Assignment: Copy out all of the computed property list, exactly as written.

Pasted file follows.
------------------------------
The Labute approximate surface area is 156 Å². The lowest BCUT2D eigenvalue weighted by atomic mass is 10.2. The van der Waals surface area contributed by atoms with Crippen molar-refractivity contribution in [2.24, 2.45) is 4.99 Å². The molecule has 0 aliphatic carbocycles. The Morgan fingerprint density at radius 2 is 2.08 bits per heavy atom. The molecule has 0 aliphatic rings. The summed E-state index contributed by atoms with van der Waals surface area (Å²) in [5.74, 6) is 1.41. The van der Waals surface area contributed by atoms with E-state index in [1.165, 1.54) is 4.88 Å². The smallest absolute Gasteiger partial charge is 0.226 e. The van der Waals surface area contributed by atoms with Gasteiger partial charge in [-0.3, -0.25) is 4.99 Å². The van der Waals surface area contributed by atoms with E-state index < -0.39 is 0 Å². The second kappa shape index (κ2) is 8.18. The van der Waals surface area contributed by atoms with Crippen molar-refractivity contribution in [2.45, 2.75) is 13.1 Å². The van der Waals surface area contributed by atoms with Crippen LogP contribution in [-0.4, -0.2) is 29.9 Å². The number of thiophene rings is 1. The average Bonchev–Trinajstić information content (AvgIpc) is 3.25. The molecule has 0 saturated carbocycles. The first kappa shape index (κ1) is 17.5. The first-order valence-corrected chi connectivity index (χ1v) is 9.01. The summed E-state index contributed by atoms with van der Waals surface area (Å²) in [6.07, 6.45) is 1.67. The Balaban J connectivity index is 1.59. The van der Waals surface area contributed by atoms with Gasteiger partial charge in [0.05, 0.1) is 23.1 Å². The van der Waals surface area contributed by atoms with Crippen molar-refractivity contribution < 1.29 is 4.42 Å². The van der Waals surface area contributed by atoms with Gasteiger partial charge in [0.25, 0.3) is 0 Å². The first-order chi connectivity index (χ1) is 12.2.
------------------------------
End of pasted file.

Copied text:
The Labute approximate surface area is 156 Å². The lowest BCUT2D eigenvalue weighted by atomic mass is 10.2. The van der Waals surface area contributed by atoms with Crippen molar-refractivity contribution in [2.24, 2.45) is 4.99 Å². The molecule has 0 aliphatic carbocycles. The Morgan fingerprint density at radius 2 is 2.08 bits per heavy atom. The molecule has 0 aliphatic rings. The summed E-state index contributed by atoms with van der Waals surface area (Å²) in [5.74, 6) is 1.41. The van der Waals surface area contributed by atoms with E-state index in [1.165, 1.54) is 4.88 Å². The smallest absolute Gasteiger partial charge is 0.226 e. The van der Waals surface area contributed by atoms with Gasteiger partial charge in [-0.3, -0.25) is 4.99 Å². The van der Waals surface area contributed by atoms with E-state index < -0.39 is 0 Å². The second kappa shape index (κ2) is 8.18. The van der Waals surface area contributed by atoms with Crippen molar-refractivity contribution in [2.45, 2.75) is 13.1 Å². The van der Waals surface area contributed by atoms with Crippen LogP contribution in [-0.4, -0.2) is 29.9 Å². The number of thiophene rings is 1. The average Bonchev–Trinajstić information content (AvgIpc) is 3.25. The molecule has 0 saturated carbocycles. The first kappa shape index (κ1) is 17.5. The first-order valence-corrected chi connectivity index (χ1v) is 9.01. The summed E-state index contributed by atoms with van der Waals surface area (Å²) in [6.07, 6.45) is 1.67. The Balaban J connectivity index is 1.59. The van der Waals surface area contributed by atoms with Gasteiger partial charge in [0.05, 0.1) is 23.1 Å². The van der Waals surface area contributed by atoms with Crippen molar-refractivity contribution < 1.29 is 4.42 Å². The van der Waals surface area contributed by atoms with Gasteiger partial charge in [0.25, 0.3) is 0 Å². The first-order chi connectivity index (χ1) is 12.2.